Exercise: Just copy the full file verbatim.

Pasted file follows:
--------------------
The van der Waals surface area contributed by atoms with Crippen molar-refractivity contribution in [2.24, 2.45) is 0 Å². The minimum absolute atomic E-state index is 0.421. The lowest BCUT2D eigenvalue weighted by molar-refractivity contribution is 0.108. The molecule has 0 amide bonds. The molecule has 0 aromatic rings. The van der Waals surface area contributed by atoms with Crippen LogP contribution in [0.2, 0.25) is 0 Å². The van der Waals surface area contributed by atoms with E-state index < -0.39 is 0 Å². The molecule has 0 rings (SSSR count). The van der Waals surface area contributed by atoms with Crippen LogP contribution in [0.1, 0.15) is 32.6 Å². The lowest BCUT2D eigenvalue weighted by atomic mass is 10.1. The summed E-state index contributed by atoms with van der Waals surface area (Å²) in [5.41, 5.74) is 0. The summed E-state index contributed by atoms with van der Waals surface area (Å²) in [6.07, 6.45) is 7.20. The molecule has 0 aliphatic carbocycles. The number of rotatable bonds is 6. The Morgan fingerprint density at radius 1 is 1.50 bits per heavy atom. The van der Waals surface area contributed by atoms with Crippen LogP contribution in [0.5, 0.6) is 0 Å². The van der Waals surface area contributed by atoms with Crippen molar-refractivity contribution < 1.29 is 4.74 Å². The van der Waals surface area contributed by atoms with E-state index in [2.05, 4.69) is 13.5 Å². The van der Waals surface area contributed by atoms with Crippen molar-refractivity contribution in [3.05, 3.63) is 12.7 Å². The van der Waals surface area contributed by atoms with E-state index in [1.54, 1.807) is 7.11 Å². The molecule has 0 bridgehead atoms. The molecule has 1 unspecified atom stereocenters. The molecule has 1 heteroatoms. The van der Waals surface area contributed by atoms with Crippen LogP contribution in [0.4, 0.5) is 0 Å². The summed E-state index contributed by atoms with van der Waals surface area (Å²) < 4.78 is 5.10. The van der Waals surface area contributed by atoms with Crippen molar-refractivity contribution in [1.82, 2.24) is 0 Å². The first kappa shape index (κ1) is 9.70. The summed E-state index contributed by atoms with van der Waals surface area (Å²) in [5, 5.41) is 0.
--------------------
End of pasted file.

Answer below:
The van der Waals surface area contributed by atoms with Crippen molar-refractivity contribution in [2.24, 2.45) is 0 Å². The minimum absolute atomic E-state index is 0.421. The lowest BCUT2D eigenvalue weighted by molar-refractivity contribution is 0.108. The molecule has 0 amide bonds. The molecule has 0 aromatic rings. The van der Waals surface area contributed by atoms with Crippen LogP contribution in [0.2, 0.25) is 0 Å². The van der Waals surface area contributed by atoms with E-state index < -0.39 is 0 Å². The molecule has 0 rings (SSSR count). The van der Waals surface area contributed by atoms with Crippen LogP contribution in [0.1, 0.15) is 32.6 Å². The lowest BCUT2D eigenvalue weighted by atomic mass is 10.1. The summed E-state index contributed by atoms with van der Waals surface area (Å²) in [5.41, 5.74) is 0. The summed E-state index contributed by atoms with van der Waals surface area (Å²) in [6.07, 6.45) is 7.20. The molecule has 0 aliphatic carbocycles. The number of rotatable bonds is 6. The Morgan fingerprint density at radius 1 is 1.50 bits per heavy atom. The van der Waals surface area contributed by atoms with Crippen LogP contribution in [0.5, 0.6) is 0 Å². The van der Waals surface area contributed by atoms with Crippen molar-refractivity contribution < 1.29 is 4.74 Å². The van der Waals surface area contributed by atoms with E-state index in [2.05, 4.69) is 13.5 Å². The van der Waals surface area contributed by atoms with Crippen molar-refractivity contribution in [3.05, 3.63) is 12.7 Å². The van der Waals surface area contributed by atoms with E-state index in [1.54, 1.807) is 7.11 Å². The molecule has 0 bridgehead atoms. The molecule has 1 unspecified atom stereocenters. The molecule has 1 heteroatoms. The van der Waals surface area contributed by atoms with Crippen LogP contribution in [0.4, 0.5) is 0 Å². The summed E-state index contributed by atoms with van der Waals surface area (Å²) < 4.78 is 5.10. The van der Waals surface area contributed by atoms with Crippen molar-refractivity contribution in [1.82, 2.24) is 0 Å². The first kappa shape index (κ1) is 9.70. The summed E-state index contributed by atoms with van der Waals surface area (Å²) in [5, 5.41) is 0.